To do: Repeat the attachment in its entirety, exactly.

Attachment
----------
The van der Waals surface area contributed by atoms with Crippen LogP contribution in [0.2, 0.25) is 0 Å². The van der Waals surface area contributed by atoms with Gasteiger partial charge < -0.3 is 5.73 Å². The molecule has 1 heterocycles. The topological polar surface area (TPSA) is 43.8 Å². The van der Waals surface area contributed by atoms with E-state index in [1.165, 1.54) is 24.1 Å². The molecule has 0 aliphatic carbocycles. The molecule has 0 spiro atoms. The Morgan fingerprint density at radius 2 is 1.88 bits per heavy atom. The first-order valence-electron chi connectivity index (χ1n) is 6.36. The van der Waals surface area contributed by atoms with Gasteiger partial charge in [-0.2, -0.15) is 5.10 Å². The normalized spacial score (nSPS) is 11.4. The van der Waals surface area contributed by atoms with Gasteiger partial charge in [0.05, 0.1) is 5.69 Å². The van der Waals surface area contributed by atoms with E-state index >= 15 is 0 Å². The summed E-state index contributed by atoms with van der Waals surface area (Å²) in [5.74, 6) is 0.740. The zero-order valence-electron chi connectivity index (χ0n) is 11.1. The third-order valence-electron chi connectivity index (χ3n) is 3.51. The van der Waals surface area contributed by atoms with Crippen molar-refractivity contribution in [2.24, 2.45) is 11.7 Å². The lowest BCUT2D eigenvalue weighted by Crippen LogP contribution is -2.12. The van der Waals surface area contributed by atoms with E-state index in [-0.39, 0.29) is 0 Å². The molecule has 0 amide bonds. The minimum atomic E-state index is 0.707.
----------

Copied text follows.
The van der Waals surface area contributed by atoms with Crippen LogP contribution in [0.2, 0.25) is 0 Å². The van der Waals surface area contributed by atoms with Gasteiger partial charge < -0.3 is 5.73 Å². The molecule has 1 heterocycles. The topological polar surface area (TPSA) is 43.8 Å². The van der Waals surface area contributed by atoms with E-state index in [1.165, 1.54) is 24.1 Å². The molecule has 0 aliphatic carbocycles. The molecule has 0 spiro atoms. The Morgan fingerprint density at radius 2 is 1.88 bits per heavy atom. The first-order valence-electron chi connectivity index (χ1n) is 6.36. The van der Waals surface area contributed by atoms with Gasteiger partial charge in [-0.2, -0.15) is 5.10 Å². The normalized spacial score (nSPS) is 11.4. The van der Waals surface area contributed by atoms with Gasteiger partial charge in [0.05, 0.1) is 5.69 Å². The van der Waals surface area contributed by atoms with E-state index >= 15 is 0 Å². The summed E-state index contributed by atoms with van der Waals surface area (Å²) in [5.74, 6) is 0.740. The zero-order valence-electron chi connectivity index (χ0n) is 11.1. The third-order valence-electron chi connectivity index (χ3n) is 3.51. The van der Waals surface area contributed by atoms with Crippen molar-refractivity contribution in [2.24, 2.45) is 11.7 Å². The lowest BCUT2D eigenvalue weighted by Crippen LogP contribution is -2.12. The van der Waals surface area contributed by atoms with E-state index in [-0.39, 0.29) is 0 Å². The molecule has 0 amide bonds. The minimum atomic E-state index is 0.707.